In Home Care

In-home care is the solution for patients who require assistance in the home, but it doesn’t necessarily have to be 24-hour nursing care. In-home caregiving agencies can be found in the nursing section of the yellow pages, although some Medicare-accredited home health agencies also provide this type of care.

This type of care is generally considered to be non-medical, although most agencies also provide nursing services as well. The majority of care is provided by homemakers and certified nursing assistants. Most agencies will provide care at an hourly rate, usually with a four-hour minimum. It’s possible that the care can be split – for instance, a worker from the agency can arrive for two hours in the morning to shower and provide other personal care needs as well as to prepare the patient breakfast and place a lunch in the fridge, and another worker will arrive in the evening to help the patient to bed and do a load of laundry.  This option isn’t available in all areas because it depends on how far the workers will have to travel.

With the help of a personal alert button and a medication box that alarms to remind him when to take his medications, in-home caregiving might be a good way to ensure that the patient’s needs are met either long-term or until he is able to get back on his feet.

Agencies that provide in-home care are professionally staffed, and are licensed and bonded. They perform background checks on their workers and usually provide ongoing training for their staff. These agencies provide liability insurance as well as worker’s compensation, which protects against lawsuits should the worker get hurt in the patient’s home.  However, there are no laws that require in-home caregiving to be provided by an agency – some people pay a family member or private party to provide caregiving services.

Paying a private party to stay with a patient can be a huge liability. It’s important to speak with your homeowner’s insurance policy provider to make sure that household help is covered, in case the person is injured while caring for the patient (or steals from the home). There may also be tax implications for hiring household help without paying payroll taxes.

Hiring a private caregiver means that there’s no guarantee the person caring for the patient is trained to provide assistance, or that he’ll be committed to the patient. If the caregiver leaves without notice, the patient is on his own. Family members should check in daily to ensure that the patient is receiving the promised care, and should remain alert to signs of abuse. It’s also best to limit any caregiver’s access to the patient’s finances.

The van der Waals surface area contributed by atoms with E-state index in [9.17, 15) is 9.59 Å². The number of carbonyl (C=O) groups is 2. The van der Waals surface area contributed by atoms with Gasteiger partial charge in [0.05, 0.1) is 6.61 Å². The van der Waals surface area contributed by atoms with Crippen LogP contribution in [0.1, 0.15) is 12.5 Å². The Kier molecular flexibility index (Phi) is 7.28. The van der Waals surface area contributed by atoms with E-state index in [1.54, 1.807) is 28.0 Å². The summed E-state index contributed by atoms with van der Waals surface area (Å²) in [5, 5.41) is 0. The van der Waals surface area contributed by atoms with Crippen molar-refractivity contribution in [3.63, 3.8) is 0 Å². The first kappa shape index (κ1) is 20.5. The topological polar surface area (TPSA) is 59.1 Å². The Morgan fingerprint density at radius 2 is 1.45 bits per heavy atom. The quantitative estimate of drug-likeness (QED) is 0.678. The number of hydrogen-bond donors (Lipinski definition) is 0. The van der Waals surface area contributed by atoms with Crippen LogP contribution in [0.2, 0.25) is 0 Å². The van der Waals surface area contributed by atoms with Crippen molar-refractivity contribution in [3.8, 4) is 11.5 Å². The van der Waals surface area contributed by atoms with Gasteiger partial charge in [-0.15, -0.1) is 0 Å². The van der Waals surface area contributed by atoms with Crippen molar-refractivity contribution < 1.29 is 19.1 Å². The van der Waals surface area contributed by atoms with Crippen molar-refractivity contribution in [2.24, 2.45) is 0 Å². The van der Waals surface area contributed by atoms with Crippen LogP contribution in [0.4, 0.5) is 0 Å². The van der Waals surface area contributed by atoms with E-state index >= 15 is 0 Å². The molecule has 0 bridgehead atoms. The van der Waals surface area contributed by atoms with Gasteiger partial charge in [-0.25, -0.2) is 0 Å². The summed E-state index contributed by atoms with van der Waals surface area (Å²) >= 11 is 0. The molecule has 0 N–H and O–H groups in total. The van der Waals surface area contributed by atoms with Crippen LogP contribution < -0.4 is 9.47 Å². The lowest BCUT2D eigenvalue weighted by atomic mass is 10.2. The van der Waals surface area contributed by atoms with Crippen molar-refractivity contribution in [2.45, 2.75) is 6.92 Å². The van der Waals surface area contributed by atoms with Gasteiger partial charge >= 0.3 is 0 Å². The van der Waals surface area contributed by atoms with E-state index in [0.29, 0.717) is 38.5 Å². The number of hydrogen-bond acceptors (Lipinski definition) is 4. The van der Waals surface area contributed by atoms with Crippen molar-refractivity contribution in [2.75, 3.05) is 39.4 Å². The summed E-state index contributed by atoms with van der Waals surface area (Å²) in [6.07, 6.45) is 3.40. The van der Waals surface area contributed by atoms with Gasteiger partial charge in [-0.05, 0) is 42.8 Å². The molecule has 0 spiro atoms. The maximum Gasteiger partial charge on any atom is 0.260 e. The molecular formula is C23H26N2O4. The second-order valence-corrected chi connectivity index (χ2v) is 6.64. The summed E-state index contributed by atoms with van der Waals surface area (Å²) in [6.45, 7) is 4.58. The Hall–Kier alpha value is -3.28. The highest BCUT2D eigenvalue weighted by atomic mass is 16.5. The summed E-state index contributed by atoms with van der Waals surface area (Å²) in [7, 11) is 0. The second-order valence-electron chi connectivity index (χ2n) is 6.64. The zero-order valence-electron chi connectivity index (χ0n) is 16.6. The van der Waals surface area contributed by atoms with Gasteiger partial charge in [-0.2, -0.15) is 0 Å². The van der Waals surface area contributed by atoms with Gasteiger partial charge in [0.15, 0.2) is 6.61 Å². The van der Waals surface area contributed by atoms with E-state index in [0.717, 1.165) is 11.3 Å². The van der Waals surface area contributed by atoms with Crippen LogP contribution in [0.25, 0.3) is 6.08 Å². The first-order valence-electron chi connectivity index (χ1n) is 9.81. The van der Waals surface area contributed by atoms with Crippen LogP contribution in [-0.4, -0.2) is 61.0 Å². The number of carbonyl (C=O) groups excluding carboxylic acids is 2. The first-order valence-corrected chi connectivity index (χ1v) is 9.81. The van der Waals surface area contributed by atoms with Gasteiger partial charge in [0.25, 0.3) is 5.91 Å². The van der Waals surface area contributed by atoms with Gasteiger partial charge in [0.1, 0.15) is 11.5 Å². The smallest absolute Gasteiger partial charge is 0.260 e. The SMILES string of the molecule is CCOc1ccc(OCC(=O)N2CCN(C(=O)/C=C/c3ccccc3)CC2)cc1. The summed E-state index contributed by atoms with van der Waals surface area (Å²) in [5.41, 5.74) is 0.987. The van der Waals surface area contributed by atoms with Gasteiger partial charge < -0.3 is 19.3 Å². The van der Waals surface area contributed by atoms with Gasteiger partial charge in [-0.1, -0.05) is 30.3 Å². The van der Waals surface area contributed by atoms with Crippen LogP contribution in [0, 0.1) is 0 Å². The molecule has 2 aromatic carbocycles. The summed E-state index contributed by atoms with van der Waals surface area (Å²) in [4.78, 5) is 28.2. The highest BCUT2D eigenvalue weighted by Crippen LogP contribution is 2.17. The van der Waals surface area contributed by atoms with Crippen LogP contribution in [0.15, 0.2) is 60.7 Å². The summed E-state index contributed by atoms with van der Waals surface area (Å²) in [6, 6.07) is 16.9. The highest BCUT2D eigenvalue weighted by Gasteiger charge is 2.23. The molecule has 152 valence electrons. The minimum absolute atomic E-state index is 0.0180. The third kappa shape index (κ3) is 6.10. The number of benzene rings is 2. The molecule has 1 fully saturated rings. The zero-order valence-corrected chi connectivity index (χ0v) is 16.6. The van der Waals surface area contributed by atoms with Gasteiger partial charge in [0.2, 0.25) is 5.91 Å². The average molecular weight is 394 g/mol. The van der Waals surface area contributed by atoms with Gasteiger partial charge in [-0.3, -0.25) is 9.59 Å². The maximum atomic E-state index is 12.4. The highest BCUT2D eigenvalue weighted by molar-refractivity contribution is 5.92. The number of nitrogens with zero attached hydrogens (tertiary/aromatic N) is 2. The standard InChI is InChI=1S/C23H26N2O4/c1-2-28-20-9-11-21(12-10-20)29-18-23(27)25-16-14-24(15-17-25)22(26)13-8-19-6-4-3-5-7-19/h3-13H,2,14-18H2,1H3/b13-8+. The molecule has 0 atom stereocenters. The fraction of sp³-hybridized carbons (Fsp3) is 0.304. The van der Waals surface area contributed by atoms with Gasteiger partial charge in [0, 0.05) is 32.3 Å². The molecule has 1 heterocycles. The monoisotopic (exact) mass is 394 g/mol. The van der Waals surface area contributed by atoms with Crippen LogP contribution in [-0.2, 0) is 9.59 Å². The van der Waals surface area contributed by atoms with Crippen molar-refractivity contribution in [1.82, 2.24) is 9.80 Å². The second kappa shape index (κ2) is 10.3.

The cost for in-home caregivers varies – it might be as little as $10 per hour in a smaller town to $25 per hour in a larger city. In-home care can be covered by some long-term care insurance policies, but is rarely covered by a regular health insurance policy. Medicaid programs often pay for limited assistance in the home, but only from agencies with which they have a contract.  Some Medicaid programs even pay family members to provide assistance in the home, but in most cases there’s a maximum of 20 hours per week.

It is also possible to pay a person to provide 24-hour care in the patient’s home. This can be provided by an in-home caregiving agency or a private party. An in-home caregiving agency can cost as much as $6,000 per month for a live-in caregiver, with a relief caregiver on the weekends. The cost for this type of care is usually more expensive than placement in the nicest ALF. The benefit is that the patient is able to remain at home. The drawback is that a stranger is living in the patient’s home, and the patient is fairly isolated to the caregiver or to those people who visit the patient’s home. Most agencies are able to provide 24-hour caregivers if given enough notice, but if the worker suddenly leaves or becomes ill the patient might possibly be left alone.

Many people offer free room & board to a college nursing student to stay with a senior – but it’s important to remember that this person will be gone all day (or night) to attend college and will spend time studying when at home. The senior might not receive much attention. You get what you pay for – and the patient deserves the best of care. There are good, honest workers out there – but if these people can’t be located or the care can’t be reasonably provided at home, it’s best to look into an assisted living facility or nursing home.